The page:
Germany eases solar rules as new installations surge
Germany’s energy minister has announced plans to ease bureaucratic hurdles to solar power as the country set a new record for photovoltaic installations in the first quarter
BERLIN– Germany’s energy minister on Friday announced plans to ease bureaucratic hurdles to solar power as the country set a new record for photovoltaic installations in the first quarter.
Europe’s largest economy added 2.7 gigawatts of solar power capacity in the first three months of 2023, putting it on track to exceed the 9 GW target this year, up from 7 GW in 2022.
Energy Minister Robert Habeck said he hoped Germany would install new double-digit photovoltaic capacity for the first time this year, a milestone in the country’s drive to become carbon neutral from here 2045.
The government wants to install 215 GW of solar power in Germany by 2030, more than tripling the existing capacity in seven years.
To achieve this increase, Habeck announced a series of measures that would cut red tape, including speeding up the planning and approval process for PV on buildings and on undeveloped land.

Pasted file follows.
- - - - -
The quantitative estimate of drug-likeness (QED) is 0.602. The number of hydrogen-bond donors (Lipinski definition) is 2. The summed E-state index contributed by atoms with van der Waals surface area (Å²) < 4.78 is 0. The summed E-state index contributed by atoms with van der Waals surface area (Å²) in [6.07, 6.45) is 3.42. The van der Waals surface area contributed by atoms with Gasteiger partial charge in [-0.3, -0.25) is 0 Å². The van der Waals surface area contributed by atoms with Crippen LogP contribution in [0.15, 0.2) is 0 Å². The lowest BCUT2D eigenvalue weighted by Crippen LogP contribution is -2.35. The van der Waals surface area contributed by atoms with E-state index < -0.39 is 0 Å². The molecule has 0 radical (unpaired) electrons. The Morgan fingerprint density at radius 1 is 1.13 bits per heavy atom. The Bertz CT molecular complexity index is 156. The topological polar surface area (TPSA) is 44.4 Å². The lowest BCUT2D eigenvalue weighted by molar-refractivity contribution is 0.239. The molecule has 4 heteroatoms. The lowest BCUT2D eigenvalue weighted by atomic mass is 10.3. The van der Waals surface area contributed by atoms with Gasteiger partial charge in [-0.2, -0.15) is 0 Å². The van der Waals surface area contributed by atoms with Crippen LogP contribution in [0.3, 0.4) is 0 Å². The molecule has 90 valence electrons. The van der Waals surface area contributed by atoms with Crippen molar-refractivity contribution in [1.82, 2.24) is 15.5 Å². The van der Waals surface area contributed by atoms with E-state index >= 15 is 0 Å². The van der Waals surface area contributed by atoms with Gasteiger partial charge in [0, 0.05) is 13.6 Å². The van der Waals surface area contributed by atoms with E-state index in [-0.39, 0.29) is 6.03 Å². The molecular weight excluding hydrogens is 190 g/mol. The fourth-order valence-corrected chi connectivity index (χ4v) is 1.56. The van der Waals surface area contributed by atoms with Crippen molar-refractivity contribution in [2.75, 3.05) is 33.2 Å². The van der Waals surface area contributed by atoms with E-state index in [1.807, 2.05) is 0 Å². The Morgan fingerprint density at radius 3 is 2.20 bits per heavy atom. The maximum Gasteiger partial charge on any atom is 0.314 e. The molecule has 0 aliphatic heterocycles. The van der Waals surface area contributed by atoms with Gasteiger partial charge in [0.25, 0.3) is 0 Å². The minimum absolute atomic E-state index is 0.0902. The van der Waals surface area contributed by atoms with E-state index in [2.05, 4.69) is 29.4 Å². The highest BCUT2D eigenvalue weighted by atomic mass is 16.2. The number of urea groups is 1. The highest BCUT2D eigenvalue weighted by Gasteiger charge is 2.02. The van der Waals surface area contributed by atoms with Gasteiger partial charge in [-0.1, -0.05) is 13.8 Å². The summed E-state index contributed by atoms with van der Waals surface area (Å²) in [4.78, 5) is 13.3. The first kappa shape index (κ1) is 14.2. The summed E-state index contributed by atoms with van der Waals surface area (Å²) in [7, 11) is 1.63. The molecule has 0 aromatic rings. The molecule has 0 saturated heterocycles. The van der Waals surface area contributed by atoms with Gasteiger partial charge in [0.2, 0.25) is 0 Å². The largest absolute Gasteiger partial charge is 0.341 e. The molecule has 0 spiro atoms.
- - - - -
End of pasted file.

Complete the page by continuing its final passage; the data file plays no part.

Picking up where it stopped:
While many changes relate to minor bureaucratic issues that have had a significant deterrent effect on companies and individuals wishing to use solar energy, other measures aim to boost the production of photovoltaic panels in Germany and train workers to their installation.
Solar power accounted for more than 10% of German electricity generation last year, compared to around 23% for wind power. The country aims to produce 80% of its electricity from all forms of renewable energy by 2030.
Habeck, a member of the green environmentalist party, has faced allegations of nepotism in recent days over how key positions in his ministerial portfolio have been filled since he took office at the end of 2021.
Asked about the criticism, Habeck said mistakes were made when appointing the head of Germany’s Energy Agency, a government think tank, but insisted other positions had been filled. transparently with safeguards to avoid conflicts of interest.